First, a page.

Life in the Past Lane
Located on second floor
Life in the Past Lane highlights spectacular fossil finds recovered over five decades of Nebraska's Highway Paleontology Program. The exhibit features rare specimens, including the remains of a six-foot-tall flightless bird, a 40-foot-long plesiosaur, a lion 25 percent larger than the modern African lion, and a giant land tortoise.
Nebraska's abundant fossil record is critical to the interpretation of climate and life history in North America. Whenever highway construction disrupts the Earth's surface, there is a possibility that fossils will be uncovered. Since 1960, the Nebraska Department of Roads, the University of Nebraska, and the University of Nebraska State Museum have worked together to prevent the destruction of these irreplaceable scientific treasures.
More than 80 projects have produced scientifically significant specimens with the most noteworthy locality in the Nebraska Panhandle south of Gering. In 1968, highway realignment through the Wildcat Hills exposed a 20-23 million-year-old river deposit. Museum paleontologists salvaged a few fossils during construction and revisited these road cuts for 30 years until another major improvement project associated with the Heartland Expressway uncovered a treasure trove of fossils through this stretch. In 1999, paleontologists collected approximately 600 bones, a third of which were skulls and jaws, in a six-week period. Scrapers carried 70,000 cubic yards of sand and gravel through excavated portions of the quarry as they worked. Sixty different species were recovered from this project, including turtles, snakes, birds and mammals.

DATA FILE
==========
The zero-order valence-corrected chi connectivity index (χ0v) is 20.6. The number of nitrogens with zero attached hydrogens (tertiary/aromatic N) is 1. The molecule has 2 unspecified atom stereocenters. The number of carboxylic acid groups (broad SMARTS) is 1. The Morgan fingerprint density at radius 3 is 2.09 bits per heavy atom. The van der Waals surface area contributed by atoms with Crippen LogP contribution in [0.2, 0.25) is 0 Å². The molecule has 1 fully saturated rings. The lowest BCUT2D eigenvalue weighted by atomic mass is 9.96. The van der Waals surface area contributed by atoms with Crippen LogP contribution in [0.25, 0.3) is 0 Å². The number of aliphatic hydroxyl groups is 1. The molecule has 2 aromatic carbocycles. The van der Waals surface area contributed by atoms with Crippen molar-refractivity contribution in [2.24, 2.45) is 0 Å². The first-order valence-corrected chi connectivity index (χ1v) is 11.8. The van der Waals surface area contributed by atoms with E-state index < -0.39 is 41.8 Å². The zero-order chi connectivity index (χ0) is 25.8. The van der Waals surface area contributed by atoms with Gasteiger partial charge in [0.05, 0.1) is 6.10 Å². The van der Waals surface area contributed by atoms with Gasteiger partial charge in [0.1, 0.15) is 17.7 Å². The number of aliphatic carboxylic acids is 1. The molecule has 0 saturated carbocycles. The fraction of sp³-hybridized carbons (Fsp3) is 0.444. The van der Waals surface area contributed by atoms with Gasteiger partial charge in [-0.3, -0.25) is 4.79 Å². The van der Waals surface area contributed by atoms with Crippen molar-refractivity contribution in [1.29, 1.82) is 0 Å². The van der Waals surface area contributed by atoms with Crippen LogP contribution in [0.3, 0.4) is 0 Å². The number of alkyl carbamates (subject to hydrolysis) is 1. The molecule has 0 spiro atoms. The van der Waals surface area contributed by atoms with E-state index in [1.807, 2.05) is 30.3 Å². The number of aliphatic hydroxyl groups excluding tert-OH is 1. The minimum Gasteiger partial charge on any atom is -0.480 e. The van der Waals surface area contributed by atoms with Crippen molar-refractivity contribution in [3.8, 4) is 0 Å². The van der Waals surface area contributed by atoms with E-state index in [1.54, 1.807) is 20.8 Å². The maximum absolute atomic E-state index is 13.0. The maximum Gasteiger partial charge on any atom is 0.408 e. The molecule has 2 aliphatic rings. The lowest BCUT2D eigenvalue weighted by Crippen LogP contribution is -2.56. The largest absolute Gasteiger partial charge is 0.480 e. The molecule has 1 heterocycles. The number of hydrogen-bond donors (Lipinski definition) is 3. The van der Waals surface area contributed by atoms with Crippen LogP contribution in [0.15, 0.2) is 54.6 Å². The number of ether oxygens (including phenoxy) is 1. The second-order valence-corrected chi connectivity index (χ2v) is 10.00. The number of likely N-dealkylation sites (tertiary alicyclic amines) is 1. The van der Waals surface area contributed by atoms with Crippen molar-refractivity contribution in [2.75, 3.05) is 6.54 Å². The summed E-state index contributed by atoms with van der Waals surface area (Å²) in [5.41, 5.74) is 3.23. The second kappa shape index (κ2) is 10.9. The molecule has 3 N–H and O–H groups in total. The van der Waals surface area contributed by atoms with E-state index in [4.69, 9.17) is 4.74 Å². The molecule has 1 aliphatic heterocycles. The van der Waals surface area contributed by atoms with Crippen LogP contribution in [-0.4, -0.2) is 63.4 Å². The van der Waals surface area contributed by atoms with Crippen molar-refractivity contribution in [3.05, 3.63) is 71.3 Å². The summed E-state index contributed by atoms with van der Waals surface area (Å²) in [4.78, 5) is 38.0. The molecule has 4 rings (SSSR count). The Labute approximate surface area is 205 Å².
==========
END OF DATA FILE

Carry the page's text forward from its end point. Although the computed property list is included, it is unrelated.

"After we finished, contractors smoothed up the lanes and were completed in less than 30 minutes," said Shane Tucker, museum paleontologist. "It is hard to fathom the amount of information that would be lost if this program didn't exist."
The state agencies are proud of the program's past, and excited to see what the future holds. Each day leads to new discoveries that can be shared with the scientific community and future generations.